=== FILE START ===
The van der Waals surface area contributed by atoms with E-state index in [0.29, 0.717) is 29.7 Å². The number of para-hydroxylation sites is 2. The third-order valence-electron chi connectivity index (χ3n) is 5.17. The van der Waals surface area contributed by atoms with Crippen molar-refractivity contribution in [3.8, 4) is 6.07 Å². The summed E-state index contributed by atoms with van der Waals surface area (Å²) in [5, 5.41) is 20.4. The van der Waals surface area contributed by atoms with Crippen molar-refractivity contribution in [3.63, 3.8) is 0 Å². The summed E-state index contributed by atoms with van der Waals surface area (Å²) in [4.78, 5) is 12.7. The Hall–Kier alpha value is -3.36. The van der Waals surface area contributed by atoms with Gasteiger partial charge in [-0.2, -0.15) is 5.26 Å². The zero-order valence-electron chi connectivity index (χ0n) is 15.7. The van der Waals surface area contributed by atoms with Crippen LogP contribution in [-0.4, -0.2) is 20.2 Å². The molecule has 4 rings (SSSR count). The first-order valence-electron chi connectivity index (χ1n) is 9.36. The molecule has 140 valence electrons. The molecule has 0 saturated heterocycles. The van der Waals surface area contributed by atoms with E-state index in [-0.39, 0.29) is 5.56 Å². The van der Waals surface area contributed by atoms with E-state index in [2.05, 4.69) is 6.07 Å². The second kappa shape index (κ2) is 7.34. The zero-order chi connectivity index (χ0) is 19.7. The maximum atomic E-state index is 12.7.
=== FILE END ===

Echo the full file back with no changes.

The van der Waals surface area contributed by atoms with E-state index in [0.29, 0.717) is 29.7 Å². The number of para-hydroxylation sites is 2. The third-order valence-electron chi connectivity index (χ3n) is 5.17. The van der Waals surface area contributed by atoms with Crippen molar-refractivity contribution in [3.8, 4) is 6.07 Å². The summed E-state index contributed by atoms with van der Waals surface area (Å²) in [5, 5.41) is 20.4. The van der Waals surface area contributed by atoms with Crippen molar-refractivity contribution in [3.63, 3.8) is 0 Å². The summed E-state index contributed by atoms with van der Waals surface area (Å²) in [4.78, 5) is 12.7. The Hall–Kier alpha value is -3.36. The van der Waals surface area contributed by atoms with Gasteiger partial charge in [-0.2, -0.15) is 5.26 Å². The zero-order valence-electron chi connectivity index (χ0n) is 15.7. The van der Waals surface area contributed by atoms with Crippen LogP contribution in [-0.4, -0.2) is 20.2 Å². The molecule has 4 rings (SSSR count). The first-order valence-electron chi connectivity index (χ1n) is 9.36. The molecule has 140 valence electrons. The molecule has 0 saturated heterocycles. The van der Waals surface area contributed by atoms with E-state index in [-0.39, 0.29) is 5.56 Å². The van der Waals surface area contributed by atoms with E-state index in [2.05, 4.69) is 6.07 Å². The second kappa shape index (κ2) is 7.34. The zero-order chi connectivity index (χ0) is 19.7. The maximum atomic E-state index is 12.7.